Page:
The role of secretion systems and small molecules in soft-rot enterobacteriaceae pathogenicity

Amy Charkowski, Carlos Blanco, Guy Condemine, Dominique Expert, Thierry Franza, Christopher Hayes, Nicole Hugouvieux-Cotte-Pattat, Emilia López Solanilla, David Low, Lucy Moleleki, Minna Pirhonen, Andrew Pitman, Nicole Perna, Sylvie Reverchon, Pablo Rodríguez Palenzuela, Michael San Francisco, Ian Toth, Shinji Tsuyumu, Jacquie Van Der Waals, Jan Van Der WolfFrédérique Van Gijsegem, Ching Hong Yang, Iris Yedidia

Research output: Contribution to journalReview articlepeer-review

131 Scopus citations


Soft-rot Enterobacteriaceae (SRE), which belong to the genera Pectobacterium and Dickeya, consist mainly of broad host-range pathogens that cause wilt, rot, and blackleg diseases on a wide range of plants. They are found in plants, insects, soil, and water in agricultural regions worldwide. SRE encode all six known protein secretion systems present in gram-negative bacteria, and these systems are involved in attacking host plants and competing bacteria. They also produce and detect multiple types of small molecules to coordinate pathogenesis, modify the plant environment, attack competing microbes, and perhaps to attract insect vectors. This review integrates new information about the role protein secretion and detection and production of ions and small molecules play in soft-rot pathogenicity.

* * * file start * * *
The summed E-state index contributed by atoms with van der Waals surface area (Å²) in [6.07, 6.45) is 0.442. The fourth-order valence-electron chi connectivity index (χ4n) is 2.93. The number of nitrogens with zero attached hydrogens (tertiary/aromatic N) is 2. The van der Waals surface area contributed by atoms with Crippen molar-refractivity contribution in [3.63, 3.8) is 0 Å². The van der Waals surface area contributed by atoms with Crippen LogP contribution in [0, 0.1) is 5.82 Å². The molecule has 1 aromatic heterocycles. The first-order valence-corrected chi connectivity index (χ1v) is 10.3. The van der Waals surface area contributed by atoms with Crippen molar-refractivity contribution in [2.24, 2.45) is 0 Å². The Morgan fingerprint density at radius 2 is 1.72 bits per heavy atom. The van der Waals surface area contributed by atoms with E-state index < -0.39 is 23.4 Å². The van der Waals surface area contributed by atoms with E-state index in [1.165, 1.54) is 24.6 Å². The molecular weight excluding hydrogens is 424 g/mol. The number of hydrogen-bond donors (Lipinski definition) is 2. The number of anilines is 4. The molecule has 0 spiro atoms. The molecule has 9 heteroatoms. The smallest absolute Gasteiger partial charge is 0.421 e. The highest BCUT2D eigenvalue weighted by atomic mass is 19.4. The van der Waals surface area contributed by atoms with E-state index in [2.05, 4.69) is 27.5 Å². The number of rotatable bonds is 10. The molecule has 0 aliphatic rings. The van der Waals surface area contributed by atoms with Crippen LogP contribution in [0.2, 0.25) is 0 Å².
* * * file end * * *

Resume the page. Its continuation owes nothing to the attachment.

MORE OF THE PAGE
Original languageEnglish
Pages (from-to)425-449
Number of pages25
JournalAnnual Review of Phytopathology
StatePublished - Sep 2012


  • Dickeya
  • Pectobacterium
  • Type II secretion system
  • plant cell wall-degrading enzymes
  • quorum sensing
  • type III secretion system


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